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路 4 min read

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Why we added adhoc profiling#

While most profilers are built for more static or adhoc analysis (ie.profiling a script), Pyroscope's continuous profiling gives you the opportunity to jump around to any point in time. This fluid profiling is beneficial for understanding performance issues in your application. However, as we continued to improve on Pyroscope UI/UX, we identified ideal situations to use static profiling instead of running a profiler continuously, including profiling scripts and attaching a running process.

Our goal is to make Pyroscope a one-stop-shop for all profiling needs. That means supporting all languages, all flamegraph formats, continuously profiling servers, and, of course, quickly profiling an adhoc script.

Introducing Adhoc profiling#

That being said, we are excited to officially release Adhoc profiling mode for Pyroscope! With adhoc mode, you get all the convenience and simplicity of profiling a script, as well as Pyroscope's stellar visualization and UI functionality.

路 6 min read

How we improved performance of our Go application#

Recently we released a new feature where users can run Pyroscope in pull mode. It allows you to pull profiling data from applications and it has various discovery mechanisms so that you can easily integrate with things like kubernetes and start profiling all of your pods with minimum setup.

For Pyroscope, the difference between push and pull mode is that:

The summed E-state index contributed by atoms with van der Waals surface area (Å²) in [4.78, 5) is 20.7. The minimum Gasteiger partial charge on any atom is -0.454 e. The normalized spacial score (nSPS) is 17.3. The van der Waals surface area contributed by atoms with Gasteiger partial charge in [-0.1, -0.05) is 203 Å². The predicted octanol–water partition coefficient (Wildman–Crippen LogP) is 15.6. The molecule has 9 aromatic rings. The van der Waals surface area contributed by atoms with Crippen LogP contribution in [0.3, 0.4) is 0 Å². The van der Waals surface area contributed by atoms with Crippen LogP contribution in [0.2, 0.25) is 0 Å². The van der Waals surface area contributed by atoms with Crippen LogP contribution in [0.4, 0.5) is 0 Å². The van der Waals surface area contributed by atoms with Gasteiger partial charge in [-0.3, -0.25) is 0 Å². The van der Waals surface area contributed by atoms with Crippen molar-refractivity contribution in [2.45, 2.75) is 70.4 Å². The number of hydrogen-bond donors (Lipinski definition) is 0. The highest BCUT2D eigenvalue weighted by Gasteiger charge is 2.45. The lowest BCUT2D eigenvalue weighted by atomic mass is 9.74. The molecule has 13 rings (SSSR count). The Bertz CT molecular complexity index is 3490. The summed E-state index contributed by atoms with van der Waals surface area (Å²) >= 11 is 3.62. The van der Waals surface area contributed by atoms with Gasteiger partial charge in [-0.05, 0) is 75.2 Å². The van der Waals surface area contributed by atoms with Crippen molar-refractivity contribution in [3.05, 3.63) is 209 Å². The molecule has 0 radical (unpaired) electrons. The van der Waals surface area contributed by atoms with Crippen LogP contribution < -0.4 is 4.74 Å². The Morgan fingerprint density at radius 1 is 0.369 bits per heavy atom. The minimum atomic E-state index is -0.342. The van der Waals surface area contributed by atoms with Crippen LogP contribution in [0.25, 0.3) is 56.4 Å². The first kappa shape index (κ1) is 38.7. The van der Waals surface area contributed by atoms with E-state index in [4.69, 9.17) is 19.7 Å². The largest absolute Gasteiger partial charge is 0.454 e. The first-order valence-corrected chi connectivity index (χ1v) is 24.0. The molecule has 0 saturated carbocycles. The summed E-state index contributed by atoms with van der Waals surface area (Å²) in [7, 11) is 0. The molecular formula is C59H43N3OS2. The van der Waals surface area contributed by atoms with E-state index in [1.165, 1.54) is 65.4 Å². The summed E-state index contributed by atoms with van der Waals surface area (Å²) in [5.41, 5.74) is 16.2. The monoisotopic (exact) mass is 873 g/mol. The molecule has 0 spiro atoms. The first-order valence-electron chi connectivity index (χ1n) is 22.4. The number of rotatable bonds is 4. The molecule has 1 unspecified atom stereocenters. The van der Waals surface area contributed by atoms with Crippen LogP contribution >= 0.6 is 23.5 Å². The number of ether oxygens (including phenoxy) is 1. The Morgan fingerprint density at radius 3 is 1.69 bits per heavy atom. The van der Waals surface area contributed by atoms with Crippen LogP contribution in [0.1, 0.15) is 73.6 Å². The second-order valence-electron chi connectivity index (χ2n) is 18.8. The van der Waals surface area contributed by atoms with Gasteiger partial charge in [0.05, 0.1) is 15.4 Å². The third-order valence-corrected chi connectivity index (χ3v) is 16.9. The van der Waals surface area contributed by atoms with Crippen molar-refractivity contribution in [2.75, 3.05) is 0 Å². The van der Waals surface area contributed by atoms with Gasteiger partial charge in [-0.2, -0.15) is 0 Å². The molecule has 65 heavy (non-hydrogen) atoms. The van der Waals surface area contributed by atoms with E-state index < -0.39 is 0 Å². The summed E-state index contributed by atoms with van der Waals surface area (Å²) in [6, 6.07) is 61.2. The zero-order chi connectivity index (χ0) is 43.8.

• Push mode: Sends a POST request with profiling data from the application to the Pyroscope server and return a simple response
  • Pull mode: Pyroscope sends a GET request to targets (identified in config file) and the targets return profiling data in the response.

push_vs_pull_diagram_07

路 4 min read

Using flame graphs to get to the root of the problem#

I know from personal experience that debugging performance issues on Python servers can be incredibly frustrating. Usually, increased traffic or a transient bug would cause end users to report that something was wrong.

More often than not, it's impossible to exactly replicate the conditions under which the bug occured, and so I was stuck trying to figure out which part of our code/infrastructure was responsible for the performance issue on our server.

This article explains how to use flame graphs to continuously profile your code and reveal exactly which lines are responsible for those pesky performance issues.

Why You should care about CPU performance#

CPU utilization is a metric of application performance commonly used by companies that run their software in the cloud (i.e. on AWS, Google Cloud, etc).

In fact, Netflix performance architect Brendan Gregg mentioned that decreasing CPU usage by even 1% is seen as an enormous improvement because of the resource savings that occur at that scale. However, smaller companies can see similar benefits when improving performance because regardless of size, CPU is often directly correlated with two very important facets of running software:

  1. How much money you're spending on servers - The more CPU resources you need, the more it costs to run servers
  2. End-user experience - The more load placed on your server's CPUs, the slower your website or server becomes

So when you see a graph of CPU utilization that looks like this: image